Long-term pill use risks atherosclerosis

Women who use the contraceptive pill for years risk a build-up of plaque in their arteries, according to a study released this week.

While the European study suggests long-term pill users may therefore be at increased risk of heart attack or stroke, the researchers say their findings are no need for alarm.

“Bottom line - don’t discontinue your pill suddenly. Don’t panic. Don’t call your gynaecologist tomorrow morning,” says lead researcher Dr Ernst Rietzschel of Ghent University in Belgium, whose team presented the results at an American Heart Association meeting this week.

Rietzschel’s team studied 1301 women aged 35-55. Of these, 81% had used the pill for an average 13 years.

The researchers measured plaque levels using a technique called vascular echography.

They saw a rise of 20-30% in arterial plaque in two big arteries - the carotid in the neck and the femoral in the leg - for each decade of use.

A slow build-up of plaque, made up of fat, cholesterol, calcium and other material, on the inside of artery walls can lead to atherosclerosis, when the arteries harden and narrow.

“The main concern is if you have higher plaque levels that you might develop a clot on one of these plaques and have a stroke or a [heart attack] or sudden cardiac death,” says Rietzschel.

“That’s the main risk with having plaque, with having atherosclerosis.”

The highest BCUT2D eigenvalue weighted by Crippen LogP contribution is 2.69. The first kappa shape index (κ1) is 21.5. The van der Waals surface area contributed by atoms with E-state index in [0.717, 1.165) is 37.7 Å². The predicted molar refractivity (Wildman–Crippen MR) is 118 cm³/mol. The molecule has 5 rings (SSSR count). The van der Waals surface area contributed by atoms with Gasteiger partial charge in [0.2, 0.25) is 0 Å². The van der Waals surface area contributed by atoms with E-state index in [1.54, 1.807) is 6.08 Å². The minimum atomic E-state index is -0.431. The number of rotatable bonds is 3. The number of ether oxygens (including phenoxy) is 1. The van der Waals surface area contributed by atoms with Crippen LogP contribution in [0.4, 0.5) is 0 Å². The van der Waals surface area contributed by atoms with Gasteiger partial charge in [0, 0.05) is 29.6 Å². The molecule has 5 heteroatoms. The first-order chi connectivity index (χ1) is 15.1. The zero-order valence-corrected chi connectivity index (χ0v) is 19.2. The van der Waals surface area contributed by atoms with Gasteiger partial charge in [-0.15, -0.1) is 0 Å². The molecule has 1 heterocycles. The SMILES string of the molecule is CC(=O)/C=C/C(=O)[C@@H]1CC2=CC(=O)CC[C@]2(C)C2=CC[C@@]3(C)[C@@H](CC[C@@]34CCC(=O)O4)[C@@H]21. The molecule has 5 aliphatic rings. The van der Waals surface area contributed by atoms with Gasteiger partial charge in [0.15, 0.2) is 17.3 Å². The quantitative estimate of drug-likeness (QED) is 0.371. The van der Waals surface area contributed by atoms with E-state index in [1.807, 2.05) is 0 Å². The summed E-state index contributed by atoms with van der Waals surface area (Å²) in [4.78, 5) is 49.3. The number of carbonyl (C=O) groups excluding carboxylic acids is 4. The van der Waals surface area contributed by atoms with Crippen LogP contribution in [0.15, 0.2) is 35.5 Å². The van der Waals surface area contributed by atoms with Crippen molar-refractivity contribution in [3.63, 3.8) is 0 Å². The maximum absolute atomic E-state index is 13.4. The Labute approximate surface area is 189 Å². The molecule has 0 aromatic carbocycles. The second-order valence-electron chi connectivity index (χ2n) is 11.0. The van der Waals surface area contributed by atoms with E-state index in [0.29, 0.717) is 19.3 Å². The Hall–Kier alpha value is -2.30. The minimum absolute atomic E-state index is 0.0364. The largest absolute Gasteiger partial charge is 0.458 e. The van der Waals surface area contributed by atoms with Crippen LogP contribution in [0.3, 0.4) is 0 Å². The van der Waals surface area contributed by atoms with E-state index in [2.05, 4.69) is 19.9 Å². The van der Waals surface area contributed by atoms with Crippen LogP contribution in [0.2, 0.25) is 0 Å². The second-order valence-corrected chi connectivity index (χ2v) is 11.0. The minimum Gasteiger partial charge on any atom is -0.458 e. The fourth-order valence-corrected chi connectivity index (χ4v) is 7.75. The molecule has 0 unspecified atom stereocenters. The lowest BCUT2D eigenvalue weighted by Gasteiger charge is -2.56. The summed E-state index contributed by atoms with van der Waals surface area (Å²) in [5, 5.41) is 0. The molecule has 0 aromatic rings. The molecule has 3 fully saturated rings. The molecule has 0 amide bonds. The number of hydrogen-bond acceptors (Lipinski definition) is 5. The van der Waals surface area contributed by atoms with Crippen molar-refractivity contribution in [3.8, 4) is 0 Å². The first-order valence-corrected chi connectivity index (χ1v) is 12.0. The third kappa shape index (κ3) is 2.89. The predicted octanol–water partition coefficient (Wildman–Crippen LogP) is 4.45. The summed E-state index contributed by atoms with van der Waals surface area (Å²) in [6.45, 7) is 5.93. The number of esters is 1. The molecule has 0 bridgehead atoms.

Women who take the pill long term can take other steps to cut their risk of cardiovascular disease, he says, like eating a healthier diet, getting more exercise, not smoking and controlling cholesterol.

“There are other ways of doing contraception. Oral contraception is not the only possibility,” he says.

Dr Gordon Tomaselli, a Johns Hopkins University cardiologist and American Heart Association official, says he is surprised by the findings.

“It’s a bit eye-opening, I think,” says Tomaselli.

He says the findings need to be factored into the equation for women deciding whether to take the pill.

“What would I tell my daughter to do? I might suggest maybe not oral contraception,” Tomaselli says.

A wave of heart disease?

Rietzschel says the findings may indicate that there could be an upswing in heart disease among women who have taken the pill, considering that those who began in the 1960s were now reaching a peak age for such illness.

“We might be at the foot of a wave. But the wave might be a small ripple,” he says.

Many studies have looked at the medical consequences of using the pill. For example, experts say cigarette smoking raises the risk of serious side-effects, including heart attacks, blood clots and strokes.

But this is the first study to suggest atherosclerosis as a side-effect.

“We thought that once you stopped using oral contraceptives, the risk of clotting went away. That would seem to be too simplistic a view now,” Rietzschel says.

Will Dunham

Provided by ArmMed Media